Shockwave Technologies have introduced their Raptor F1 shotgun furniture kits for the Mossberg 500/590 and Remington 870 shotgun models. These furniture sets include the forend and heat shield, and a bird’s head pistol grip. Shockwave Tech was nice enough to send a sample of each to review. Bird’s head shotgun grips have become wildly popular of late since the release of the Mossberg Shockwave, and Remington Tac-14 and Tac-13 shotguns. Shockwave Tech’s shotgun forearm furniture is a new, modular take on the forend with a twist. The optional top cover to the Shockwave Technologies forearm attaches to the slide action and acts as a heat shield, and also incorporates a front and rear sight.
RAPTOR F1 SHOTGUN FURNITURE: INITIAL IMPRESSIONS
I typically like a traditionally stocked shotgun, but my initial impressions of the Shockwave Technologies shotgun furniture were pretty favorable, and I began to understand more about the shorty shotgun configuration the more I held the Raptor F1 furniture. The bird’s head grip feels extremely solid, which I initially just chalked it up to good engineering and materials. However, considering that a shotgun equipped with a bird’s head pistol grip is really limited to close-in fighting, I’m now convinced that the solid construction of the Shockwave Tech grip is meant to double as a melee weapon, and this would certainly hold up in a self-defense fight.
Right off the bat, I liked the high-walled, slabbed sides of the new forearm, which includes M-LOK slots for mounting lights and lasers. Overall, the forearm looks pretty good just by itself, but my only gripe with it is that the contoured portion in the middle makes it look a bit more like a toy, but the construction of the forearm is also very solid, and I didn’t doubt that it too would hold up to long term use and abuse. The heat shield that attaches to the forearm is a unique addition that looks a lot like an FN M249 handguard. This inclusion may seem a little strange, but it does add a curiously aggressive look to the overall package. Once I had mounted the forend to my Remington 870, I was pleased to find that it didn’t interfere with my side saddle when the action was open.
The heat shield’s integrated sights are a unique feature that users may or may not find useful. One negative aspect in regards to accuracy is that the sights are inherently attached to the forend, which has a certain amount of play in it due to the circular magazine tube it surrounds. If users should find that the sights interfere with their iron sights, they can easily be cut off from the heat shield.
RANGE TIME WITH THE SHOCKWAVE TECH FURNITURE
The Shockwave Technologies Raptor F1 shotgun forend felt good in my hand, and I found that I liked gripping it with my fingers high on the slab sides. Although, working the forend with a tighter grip on the ribbed contoured center section worked just fine too. The Raptor F1 heat shield naturally keeps your fingers from getting burned on the barrel, but also allows a more whole handed grip while the F1 pistol grip is installed. This combination, though unconventional, does work with a lower firing position such as from the hip. Wrapping my thumb over the heat shield helped with recoil management (a lot), as well as helping rack the action without having to move my thumb off the barrel first since it’s connected to the slide action. Despite the non-traditional look, I was actually quite impressed by the function and design to simplify the shorty, boomstick-style shotgun configuration into a more efficient self-defense weapon.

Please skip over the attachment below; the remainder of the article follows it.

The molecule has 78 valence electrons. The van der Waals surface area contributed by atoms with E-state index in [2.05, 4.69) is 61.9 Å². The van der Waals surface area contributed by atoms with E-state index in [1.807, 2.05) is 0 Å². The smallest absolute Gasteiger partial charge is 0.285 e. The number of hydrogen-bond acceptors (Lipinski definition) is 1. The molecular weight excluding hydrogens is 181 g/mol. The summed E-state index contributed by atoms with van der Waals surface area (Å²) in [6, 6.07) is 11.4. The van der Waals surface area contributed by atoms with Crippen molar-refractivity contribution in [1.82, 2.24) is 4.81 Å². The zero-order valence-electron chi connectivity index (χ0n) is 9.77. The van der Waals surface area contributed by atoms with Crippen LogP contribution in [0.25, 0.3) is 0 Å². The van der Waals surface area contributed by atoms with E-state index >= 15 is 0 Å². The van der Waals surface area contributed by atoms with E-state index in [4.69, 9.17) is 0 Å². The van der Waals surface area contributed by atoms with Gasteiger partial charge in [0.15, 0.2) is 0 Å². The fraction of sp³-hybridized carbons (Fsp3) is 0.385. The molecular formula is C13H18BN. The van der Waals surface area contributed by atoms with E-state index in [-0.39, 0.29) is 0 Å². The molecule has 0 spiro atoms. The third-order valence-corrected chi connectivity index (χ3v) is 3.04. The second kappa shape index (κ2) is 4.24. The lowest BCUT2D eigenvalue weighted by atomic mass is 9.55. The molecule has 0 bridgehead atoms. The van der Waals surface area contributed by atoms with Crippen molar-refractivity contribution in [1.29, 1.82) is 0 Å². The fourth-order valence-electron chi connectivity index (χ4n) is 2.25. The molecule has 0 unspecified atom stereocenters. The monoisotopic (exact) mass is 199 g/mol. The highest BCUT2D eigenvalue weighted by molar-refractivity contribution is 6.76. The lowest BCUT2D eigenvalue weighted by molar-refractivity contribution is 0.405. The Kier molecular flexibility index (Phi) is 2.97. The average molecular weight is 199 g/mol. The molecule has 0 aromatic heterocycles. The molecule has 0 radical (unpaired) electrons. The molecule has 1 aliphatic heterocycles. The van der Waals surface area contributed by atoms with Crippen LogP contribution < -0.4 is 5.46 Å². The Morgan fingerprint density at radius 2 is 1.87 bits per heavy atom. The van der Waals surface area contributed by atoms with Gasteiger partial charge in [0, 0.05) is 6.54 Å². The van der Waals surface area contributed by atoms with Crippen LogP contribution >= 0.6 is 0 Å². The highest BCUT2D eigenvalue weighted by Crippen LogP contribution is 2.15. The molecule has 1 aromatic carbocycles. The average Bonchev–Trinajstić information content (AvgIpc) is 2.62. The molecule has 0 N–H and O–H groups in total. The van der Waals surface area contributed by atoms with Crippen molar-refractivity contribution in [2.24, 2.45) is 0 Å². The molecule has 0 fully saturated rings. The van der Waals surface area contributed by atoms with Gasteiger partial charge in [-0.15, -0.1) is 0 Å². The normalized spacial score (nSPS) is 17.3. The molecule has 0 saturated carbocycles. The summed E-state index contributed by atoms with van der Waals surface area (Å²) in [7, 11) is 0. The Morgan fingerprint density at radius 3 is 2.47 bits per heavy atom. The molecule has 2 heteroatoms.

Since my Remington 870 short-barreled shotgun project was still in progress, it was missing a front sight, so the Shockwave Tech Raptor F1 heat shield didn’t have anything in the way. As seen in the picture below, my first shot with the Raptor F1 forend and heat shield worked with the integrated sights as I hit the bad guy target in the head (the rest of the shots were with no sights at all). I was shooting in low light, so I was a bit distracted by the large fireball from my 12 inch barrel that I didn’t notice the heat shield fly off. I think two things contributed to this. First, since I was using a traditional stock at the time and actually aiming down the sights, my thumb wasn’t over the cover. Secondly, I had also forgotten to fasten the supplied heat shield retaining screw, so between those two factors and the proximity of the muzzle of the 12 inch barrel produced enough blast to remove the heat shield. Considering that the Raptor F1 furniture was designed to make as short a shotgun as legally possible, such as the Remington Tac-14 and the Mossberg Shockwave with 14-inch barrels, I’m sure the top cover is safely positioned enough behind the muzzle. Just remember to install the heat shield retaining screw regardless of what length barrel you have.
I’ve always preferred traditional style stocks on shotguns, but the Shockwave Technologies Raptor F1 furniture actually helped me wrap my head around the popularity of the pistol gripped style shotguns. The unique heat shield design of attaching it directly to the forend may not be completely necessary while using a shoulder stocked shotgun, but almost seems like a requirement to me now while using a pistol grip only.
Shockwave Technologies sent me their Raptor F1 kits, but they also sell each component individually, as well as a 410 bore option for Mossbergs and a 20 gauge option for Remingtons. Their forearm removal tool was quite handy since it works on both Remington and Mossberg shotguns, which is listed for $13.95.
The Raptor F1 kits are listed for $69.95, the pistol grip by itself is $24.95, while the forend only is $24.95 and the heat shield is $16.95. You can view all of Shockwave Tech’s products at their website, or check out their shotgun pages for each individual component for Mossbergs and Remingtons.
What do you think about the Shockwave Technologies Raptor F1 shotgun furniture?